Why an anticancer drug has “off-target” effects

Researchers discover why about a fifth of melanoma patients treated with vemurafenib go on to develop another type of skin cancer.

Over 50% of melanomas — a highly lethal form of skin cancer — carry mutations in a gene called BRAF. The BRAF gene encodes an enzyme that helps to regulate the proliferation of cells, but mutations in this gene lead to the excessive proliferation that is seen in cancer. Clinical trials have shown that a drug called vemurafenib can be used to treat patients who carry the mutated BRAF genes and go on to develop melanoma, but around one fifth of these patients developed another type of skin cancer called cSCC (which is short for “cutaneous squamous cell carcinoma”).

The cSCC tumors often develop in areas where the sun has damaged the patient’s skin. It is thought that their growth is then accelerated by vemurafenib activating another enzyme, ERK, which causes the excessive proliferation of skin cells. Harina Vin, Sandra Ojeda, Grace Ching and co-workers have now found that vemurafenib might also cause cSCC tumors by blocking another signaling pathway. The experiments were performed in human cells and also in mice, and the results were then verified in human cSCC samples.

Cells that are exposed to UV radiation usually die, but when treated with vemurafenib, some 70% of the cells that would have died instead survived. The stress from the UV radiation activates the JNK signaling pathway, which causes the irradiated cells to die. However, Vin, Ojeda, Ching and co-workers found that cSCC cells had very low levels of JNK signaling because treatment with vemurafenib had the unintended effect of inhibiting three enzymes that are needed to fully activate the JNK signaling pathway.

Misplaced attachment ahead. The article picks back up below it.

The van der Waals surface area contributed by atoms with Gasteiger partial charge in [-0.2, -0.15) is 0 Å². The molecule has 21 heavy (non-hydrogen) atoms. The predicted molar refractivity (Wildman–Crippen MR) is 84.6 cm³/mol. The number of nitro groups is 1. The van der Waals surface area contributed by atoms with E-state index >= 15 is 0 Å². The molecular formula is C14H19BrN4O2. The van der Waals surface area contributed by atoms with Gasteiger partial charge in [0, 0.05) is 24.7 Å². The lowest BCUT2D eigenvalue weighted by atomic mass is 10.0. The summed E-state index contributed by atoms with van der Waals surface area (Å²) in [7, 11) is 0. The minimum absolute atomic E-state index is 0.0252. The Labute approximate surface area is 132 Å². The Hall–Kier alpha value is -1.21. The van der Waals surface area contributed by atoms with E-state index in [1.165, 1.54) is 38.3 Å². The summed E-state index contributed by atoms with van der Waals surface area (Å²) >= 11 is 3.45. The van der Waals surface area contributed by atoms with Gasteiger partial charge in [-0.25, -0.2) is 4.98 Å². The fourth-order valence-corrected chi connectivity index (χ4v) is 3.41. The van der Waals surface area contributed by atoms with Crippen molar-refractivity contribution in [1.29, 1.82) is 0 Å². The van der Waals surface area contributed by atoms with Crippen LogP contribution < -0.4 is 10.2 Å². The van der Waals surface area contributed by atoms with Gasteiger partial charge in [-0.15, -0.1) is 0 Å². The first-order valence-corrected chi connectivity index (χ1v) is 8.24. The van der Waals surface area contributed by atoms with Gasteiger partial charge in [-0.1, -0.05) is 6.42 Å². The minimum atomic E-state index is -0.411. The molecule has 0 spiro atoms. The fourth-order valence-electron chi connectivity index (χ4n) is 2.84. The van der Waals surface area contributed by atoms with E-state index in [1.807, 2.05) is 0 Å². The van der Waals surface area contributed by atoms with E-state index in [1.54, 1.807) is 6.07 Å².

Vin, Ojeda, Ching and co-workers estimate that suppression of JNK signaling and cell death is responsible for about 17.6 to 40% of the effect on cSCC growth seen in melanoma patients, with activation of the ERK pathway accounting for the rest. These unexpected findings suggest that combining vemurafenib treatment with radiation or chemotherapy should be done with caution as these effects could affect their efficacy. It also suggests that future drugs should be designed in a way that avoids these types of effects by making sure they do not inhibit important ‘off-target’ enzymes.

To find out more

Read the eLife research paper on which this story is based: BRAF inhibitors suppress apoptosis through off-target inhibition of JNK signaling(November 5, 2013).

eLife is an open-access journal that publishes outstanding research in the life sciences and biomedicine.

The main text on this page was reused (with modification) under the terms of a Creative Commons Attribution 3.0 International License. The original “eLife digest” can be found in the linked eLife research paper.